After pivoting to online versions due to COVID-19, Cinequest has returned to in-person screenings in a big way, lining their program with world premieres, celeb-studded events and even some comedy shows.
Silicon Valley’s premier film festival got underway this Tuesday and sprawls out to numerous South Bay venues to entertain movie fans from now through Aug. 29.
Subscribe to our weekly arts & culture newsletter
Pass the Remote dug deep into the program to come up with the ideal film to match your every mood.
For a full lineup and to purchase tickets, visit https://www.cinequest.org/.
If you’re in the mood for something with a little kink to it: Crack that whip to see writer/director Charles Lyons’ San Francisco-set romance “Rough Edges,” receiving a world premiere. It’s about two one-night-standers (played by Timothy Huls and Phoebe Jones) who go on to reveal more intimate details about each other after a meetup at a BDSM club. (Should you not know what a BDSM club is, this is probably not your film to see.) It was shot primarily in San Francisco as well as in Oakland and Pleasanton. (8:30 p.m. Saturday at 3Below, San Jose; 9 p.m. Aug. 27 at Pruneyard Cinemas, Campbell)
If you’re in the mood for a martial arts stoner flick: Take a deep inhale of “The Smoke Master,” a hilarious and exciting crowd-pleaser. The odd genre mashup in Andre Sigwalt and Augusto Soares debut feature works because everything about it is energetic: the directing, the acting and the writing. Both wrote this sly screenplay that playfully hinges on a generational curse that the Chinese mafia is attempting to carry out on brothers who are heading toward their 27th birthday. A reclusive smoke master is the only solution to combat those foes, and he imparts his unconventional cannabis-infused wisdom to one brother (Daniel Rocha, in a standout performance). (9:20 p.m. Wednesday at Hammer Theatre Center, San Jose; 7 p.m. Aug. 26 at Pruneyard Cinemas)
If you’re in the mood to laugh, cry and maybe identify with dysfunctional families: Cinequest has got you more than covered with two winners that further give credence to that age-old sentiment that “you can’t go home.”
In Almog Avidan Antonir’s exceptional “Trust,” three siblings with a mountain of issues assemble for their mother’s untimely funeral (she commited suicide) and then gather for the reading of a shocking will that spurs more feuds and rubs raws old resentments. It sounds very dark, and while Jennifer Levinson’s screenplay addresses sensitive subject matter with candor and insight, she finds humor along with the heart and soul out of the absurdity. “Trust” receives a world premiere, and it’s simply terrific. (6:45 p.m. Friday and 2:15 p.m. Tuesday at Hammer Theatre Center; 10 p.m. Aug. 26 at Pruneyard Cinemas)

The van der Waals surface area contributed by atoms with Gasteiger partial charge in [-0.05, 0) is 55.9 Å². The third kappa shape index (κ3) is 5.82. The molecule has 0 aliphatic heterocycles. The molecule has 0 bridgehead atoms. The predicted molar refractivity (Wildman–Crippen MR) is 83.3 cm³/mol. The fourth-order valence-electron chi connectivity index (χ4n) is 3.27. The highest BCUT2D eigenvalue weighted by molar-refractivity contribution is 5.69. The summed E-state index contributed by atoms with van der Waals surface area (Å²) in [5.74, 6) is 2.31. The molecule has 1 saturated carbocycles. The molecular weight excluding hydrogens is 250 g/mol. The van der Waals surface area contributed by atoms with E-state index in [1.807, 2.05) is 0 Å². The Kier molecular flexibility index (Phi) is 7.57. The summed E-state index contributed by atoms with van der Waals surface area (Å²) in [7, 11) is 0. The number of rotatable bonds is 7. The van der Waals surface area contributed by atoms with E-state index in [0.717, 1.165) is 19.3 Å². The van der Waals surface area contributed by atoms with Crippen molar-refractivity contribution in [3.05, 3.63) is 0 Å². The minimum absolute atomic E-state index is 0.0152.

For a slightly less pointed look at a dysfunctional family and how a trio of siblings unite to help out their stern, critical and often racist father once he loses his job, check out “Dealing With Dad.” It too is well-acted and finds humor out of uncomfortable familial behavior and predicaments. Writer/director Tom Huang delicately balances the pathos with the humor, never forsaking one for the other. (7 p.m. Friday and 4:15 p.m. Monday, California Theatre, San Jose)
If you’re in the mood to see a searing drama/thriller: One of the underappreciated qualities of Cinequest is that it brings to Silicon Valley numerous features and shorts that help present us with complex perspectives from across the globe. In writer/director Alastair Newton Brown’s intense “Here Be Dragons,” the specter of war, war crimes and reprisal come into harsh and hazy focus in a Serbian-set drama about a United Nations war crimes investigator realizing that the intentions behind his potentially last assignment might not be what he initially assumed. (9 p.m. Aug. 24 at 3Below and 9 p.m. Aug. 29 at Pruneyard Cinemas)
If you’re in the mood for a documentary on a fascinating topic: Make a fast break to Ry Levey’s illuminating “Out in the Ring,” an interview-intensive look at the LGBTQIA+ wrestling icons and how they stared down prejudice and elevated the presence of diversity while both in and out of the ring. (2:50 p.m. Saturday at Hammer Theatre Center; 2:35 p.m. Aug. 25 and 1:45 p.m. Aug. 27 at Pruneyard Cinemas)
If you’re in the mood for a rockin’ documentary: Groove on Kathleen Ermitage’s “Mixtape Trilogy: Stories of the Power of the Music.”
It goes beyond the standard music doc by telling the stories of three musical groups/artists — the Indigo Girls, composer/pianist Vijay Iyer and rapper/activist Talib Kweli — and their loyal fans. What Ermitage’s film reflects is how music has the power to not only stir and soothe but even transform and profoundly inspire others. (7 p.m. Monday at Hammer Theatre Center; 4:30 p.m. Aug. 25 at Pruneyard Cinemas)